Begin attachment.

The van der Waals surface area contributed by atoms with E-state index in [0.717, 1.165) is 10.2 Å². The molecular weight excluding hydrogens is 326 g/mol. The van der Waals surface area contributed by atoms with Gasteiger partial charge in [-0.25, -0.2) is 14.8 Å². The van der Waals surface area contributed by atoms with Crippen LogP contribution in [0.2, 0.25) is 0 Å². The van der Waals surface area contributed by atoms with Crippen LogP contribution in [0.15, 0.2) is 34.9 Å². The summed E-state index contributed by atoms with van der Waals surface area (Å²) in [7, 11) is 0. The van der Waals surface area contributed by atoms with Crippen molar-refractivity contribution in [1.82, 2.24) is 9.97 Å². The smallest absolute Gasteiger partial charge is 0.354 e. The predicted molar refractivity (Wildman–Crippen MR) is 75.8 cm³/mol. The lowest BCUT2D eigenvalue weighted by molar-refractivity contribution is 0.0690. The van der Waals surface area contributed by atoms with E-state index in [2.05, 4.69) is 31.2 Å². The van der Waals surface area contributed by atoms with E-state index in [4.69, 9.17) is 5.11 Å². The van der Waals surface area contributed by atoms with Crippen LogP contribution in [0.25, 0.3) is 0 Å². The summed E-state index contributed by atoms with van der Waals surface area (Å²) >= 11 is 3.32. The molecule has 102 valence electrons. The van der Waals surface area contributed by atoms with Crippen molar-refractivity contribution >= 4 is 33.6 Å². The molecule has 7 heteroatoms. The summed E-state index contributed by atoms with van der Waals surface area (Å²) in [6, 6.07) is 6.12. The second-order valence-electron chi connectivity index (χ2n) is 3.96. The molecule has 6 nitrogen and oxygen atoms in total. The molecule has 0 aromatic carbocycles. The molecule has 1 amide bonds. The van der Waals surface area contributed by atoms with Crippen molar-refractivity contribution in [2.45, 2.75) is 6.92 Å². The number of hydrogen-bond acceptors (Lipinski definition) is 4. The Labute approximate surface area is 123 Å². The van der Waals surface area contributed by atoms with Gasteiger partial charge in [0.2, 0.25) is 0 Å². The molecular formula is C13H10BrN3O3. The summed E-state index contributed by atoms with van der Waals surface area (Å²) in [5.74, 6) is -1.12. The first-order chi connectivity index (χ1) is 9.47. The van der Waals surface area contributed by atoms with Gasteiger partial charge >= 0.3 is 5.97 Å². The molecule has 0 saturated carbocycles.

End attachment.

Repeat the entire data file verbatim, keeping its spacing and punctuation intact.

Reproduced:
The van der Waals surface area contributed by atoms with E-state index in [0.717, 1.165) is 10.2 Å². The molecular weight excluding hydrogens is 326 g/mol. The van der Waals surface area contributed by atoms with Gasteiger partial charge in [-0.25, -0.2) is 14.8 Å². The van der Waals surface area contributed by atoms with Crippen LogP contribution in [0.2, 0.25) is 0 Å². The van der Waals surface area contributed by atoms with Crippen LogP contribution in [0.15, 0.2) is 34.9 Å². The summed E-state index contributed by atoms with van der Waals surface area (Å²) in [7, 11) is 0. The van der Waals surface area contributed by atoms with Crippen molar-refractivity contribution in [1.82, 2.24) is 9.97 Å². The smallest absolute Gasteiger partial charge is 0.354 e. The predicted molar refractivity (Wildman–Crippen MR) is 75.8 cm³/mol. The lowest BCUT2D eigenvalue weighted by molar-refractivity contribution is 0.0690. The van der Waals surface area contributed by atoms with E-state index in [2.05, 4.69) is 31.2 Å². The van der Waals surface area contributed by atoms with E-state index in [4.69, 9.17) is 5.11 Å². The van der Waals surface area contributed by atoms with Crippen LogP contribution in [0.25, 0.3) is 0 Å². The summed E-state index contributed by atoms with van der Waals surface area (Å²) >= 11 is 3.32. The molecule has 102 valence electrons. The van der Waals surface area contributed by atoms with Crippen molar-refractivity contribution >= 4 is 33.6 Å². The molecule has 7 heteroatoms. The summed E-state index contributed by atoms with van der Waals surface area (Å²) in [6, 6.07) is 6.12. The second-order valence-electron chi connectivity index (χ2n) is 3.96. The molecule has 6 nitrogen and oxygen atoms in total. The molecule has 0 aromatic carbocycles. The molecule has 1 amide bonds. The van der Waals surface area contributed by atoms with Crippen molar-refractivity contribution in [2.45, 2.75) is 6.92 Å². The number of hydrogen-bond acceptors (Lipinski definition) is 4. The Labute approximate surface area is 123 Å². The van der Waals surface area contributed by atoms with Gasteiger partial charge in [0.2, 0.25) is 0 Å². The molecular formula is C13H10BrN3O3. The summed E-state index contributed by atoms with van der Waals surface area (Å²) in [5.74, 6) is -1.12. The first-order chi connectivity index (χ1) is 9.47. The van der Waals surface area contributed by atoms with Gasteiger partial charge >= 0.3 is 5.97 Å². The molecule has 0 saturated carbocycles.